Principal Investigator

Jeremy GoldbogenJAG

Email: jergold (at) stanford (dot) edu

B.Sc. in Zoology. University of Texas at Austin (2002)

M.Sc. in Marine Biology. Scripps Institution of Oceanography, University of California, San Diego (2005)

Ph.D. in Zoology. University of British Columbia, Vancouver (2010)

Postdoc: Scripps Institution of Oceanography, University of California, San Diego (2011)

Postdoc: Cascadia Research Collective, Olympia, Washington (2012-2013)

Google Scholar Profile: [Link]

Publons Review and Editorial Service Profile: [Link]

ORCID ID: [Link]

Postdoctoral Researchers

Matt Savoca (Website)

Email: msavoca@stanford.edu

B.Sc. Applied Ecology, Cornell University (2010)

Ph.D. Ecology, University of California, Davis (2017)

Research focus: Matt is interested in the physiological ecology of foraging and how it relates to the ingestion of plastic. His Ph.D. focused on the chemoattraction to dimethyl sulfide and how it predicts diet composition and consumption of plastic in procellariform seabirds and forage fish. Matt will be using his expertise to investigate how large filter feeders find prey across different temporal and spatial scales as well as their susceptibility to microplastic ingestion.

 

 

Paolo Segre (Website)

Email: psegre (at) stanford (dot) edu

B.Sc. General Biology, University of Illinois (2003)

M.Sc. Organismal Biology, Ecology, and Evolution, University of Montana (2006)

Ph.D. Zoology, University of British Columbia (2015)

Maneuverability is critical to survival and plays an important role in prey capture, predator avoidance, and territorial disputes. I am interested in the fluid dynamics, kinematics, and ecological correlates of maneuvering performance across a range of animals. My PhD research focused on quantifying and comparing the acrobatic maneuvers of tropical hummingbirds in Central and South America. At Hopkins Marine Station I am applying similar engineering principles to the study of maneuvering performance in free ranging rorqual whales.

 

Ph.D. Students

David Cade

Email: davecade (at) stanford (dot) edu

B.Sc. in Mathematics. Brown University (2002)

M.A. in Education. Stanford University (2005)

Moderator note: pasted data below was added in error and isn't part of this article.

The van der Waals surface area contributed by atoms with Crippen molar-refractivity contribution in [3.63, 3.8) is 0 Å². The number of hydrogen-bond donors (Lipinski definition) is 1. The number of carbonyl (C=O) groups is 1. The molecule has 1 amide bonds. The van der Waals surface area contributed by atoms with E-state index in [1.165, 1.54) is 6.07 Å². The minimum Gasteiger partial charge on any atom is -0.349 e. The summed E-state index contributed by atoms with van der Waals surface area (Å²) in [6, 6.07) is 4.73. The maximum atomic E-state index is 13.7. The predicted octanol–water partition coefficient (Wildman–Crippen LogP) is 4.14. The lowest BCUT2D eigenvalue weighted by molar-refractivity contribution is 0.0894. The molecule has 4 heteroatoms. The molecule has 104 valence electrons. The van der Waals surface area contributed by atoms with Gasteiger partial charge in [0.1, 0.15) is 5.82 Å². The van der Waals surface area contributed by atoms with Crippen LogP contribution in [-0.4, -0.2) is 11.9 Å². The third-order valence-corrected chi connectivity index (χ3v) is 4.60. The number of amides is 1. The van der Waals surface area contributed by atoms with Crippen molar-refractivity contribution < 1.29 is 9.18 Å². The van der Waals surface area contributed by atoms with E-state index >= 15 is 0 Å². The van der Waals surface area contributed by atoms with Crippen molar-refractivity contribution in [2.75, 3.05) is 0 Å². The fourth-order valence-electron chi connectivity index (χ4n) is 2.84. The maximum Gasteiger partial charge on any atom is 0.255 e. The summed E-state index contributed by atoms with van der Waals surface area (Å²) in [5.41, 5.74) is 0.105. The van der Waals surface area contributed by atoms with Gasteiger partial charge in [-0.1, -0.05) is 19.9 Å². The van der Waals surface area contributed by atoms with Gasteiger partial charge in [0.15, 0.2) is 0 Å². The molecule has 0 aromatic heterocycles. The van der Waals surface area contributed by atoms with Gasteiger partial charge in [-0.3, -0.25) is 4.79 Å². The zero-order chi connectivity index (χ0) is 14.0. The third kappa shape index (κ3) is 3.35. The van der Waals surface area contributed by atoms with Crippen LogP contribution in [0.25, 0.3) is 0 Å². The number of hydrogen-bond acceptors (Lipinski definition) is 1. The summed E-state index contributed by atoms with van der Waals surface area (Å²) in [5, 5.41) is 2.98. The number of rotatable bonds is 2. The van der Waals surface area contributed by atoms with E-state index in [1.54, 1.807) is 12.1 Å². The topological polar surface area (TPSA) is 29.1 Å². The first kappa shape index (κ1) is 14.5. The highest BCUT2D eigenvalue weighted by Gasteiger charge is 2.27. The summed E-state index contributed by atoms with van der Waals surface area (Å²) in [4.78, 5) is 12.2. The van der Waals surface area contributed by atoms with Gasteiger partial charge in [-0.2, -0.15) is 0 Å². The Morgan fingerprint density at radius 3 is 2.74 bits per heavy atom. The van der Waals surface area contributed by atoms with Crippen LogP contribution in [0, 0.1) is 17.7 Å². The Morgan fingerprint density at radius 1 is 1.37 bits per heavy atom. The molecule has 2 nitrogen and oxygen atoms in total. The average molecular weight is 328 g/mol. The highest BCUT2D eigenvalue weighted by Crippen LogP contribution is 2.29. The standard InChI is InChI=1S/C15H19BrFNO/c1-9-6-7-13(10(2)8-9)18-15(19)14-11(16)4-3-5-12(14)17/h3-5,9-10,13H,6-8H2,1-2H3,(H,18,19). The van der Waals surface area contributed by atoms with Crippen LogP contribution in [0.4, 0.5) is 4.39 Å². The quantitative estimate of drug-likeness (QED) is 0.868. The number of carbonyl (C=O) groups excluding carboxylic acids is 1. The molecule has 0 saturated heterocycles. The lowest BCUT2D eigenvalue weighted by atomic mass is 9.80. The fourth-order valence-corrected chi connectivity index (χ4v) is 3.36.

M.Sc. in Oceans and Atmospheric Science, Oregon State University (2014)

Research focus: Dave is interested in studying predator-prey dynamics and ecosystem-level ecology using both passive acoustic monitoring and active acoustic survey techniques. His M.Sc. thesis was on the detection and ecology of acoustic scattering layers in the Gulf of California [Link].

 

Max Czapanskiy

Email: maxczap (at) stanford (dot) edu

B.Sc. in Computer Science. Columbia University (2009)

M.Sc. in Geographic Information Science, San Francisco State University (2018)

Research focus: Max is focused on using fine-scale kinematic data to build energy landscape models and better understand how animals minimize cost of transport. By integrating these data with indicators of prey abundance and distribution, Max is exploring how animals balance the conflicting demands of multiple energetic currencies that collectively influence organismal performance and ecological niche.

James Fahlbusch

Email:

B.Sc. in Computer Science. S.U.N.Y Binghamton (2003)

Ms. in Business Administration, S.U.N.Y Binghamton (2005)

Research focus: James is interested in the prey density and distribution thresholds that determine the onset of foraging bouts in free-ranging animals as well as the potential mechanisms that animals use to find food in a seemingly featureless ocean. James will be using new tag technology to understand the patterns and processes that underlie foraging performance across a wide range of temporal and spatial scales.

 

William Gough (Website)

Email: wgough (at) stanford (dot) edu

B.Sc. in Animal Science. Cornell University (2014)

M.S. in Biology. West Chester University (2017)

Research focus: Will is broadly interested in the behavioral biomechanics of large marine vertebrates. His previous research experiences include studies on the lateralization of stereotyped behaviors in dogs, mechanical properties of control surfaces in cetaceans, and the biomechanics of escape behaviors in eider ducks.

 

Shirel Kahane-Rapport

Email: skahaner (at) stanford (dot) edu

B.Sc. in Marine Biology. Guelph University (2016)

Research focus: Shirel is interested in studying foraging ecology and biomechanics of rorqual species using bio-logging techniques. She is especially interested in how body size determines physiological performance and ecological niche in rorqual whales.

 

Lab Alumni (First position after Goldbogen Lab)

Kelly Barr (Ph.D. Program, UCLA)

Alex Boersma (www.alexboersma.com)

Nicholas Carey (Scottish Association for Marine Science)

Megan Jensen (International Maritime Organization)

Amalia Saladrigas (Coterminal Master’s Degree, Stanford)

Danuta Wisniewska (Marie Sklodowska-Curie Postdoctoral Fellow)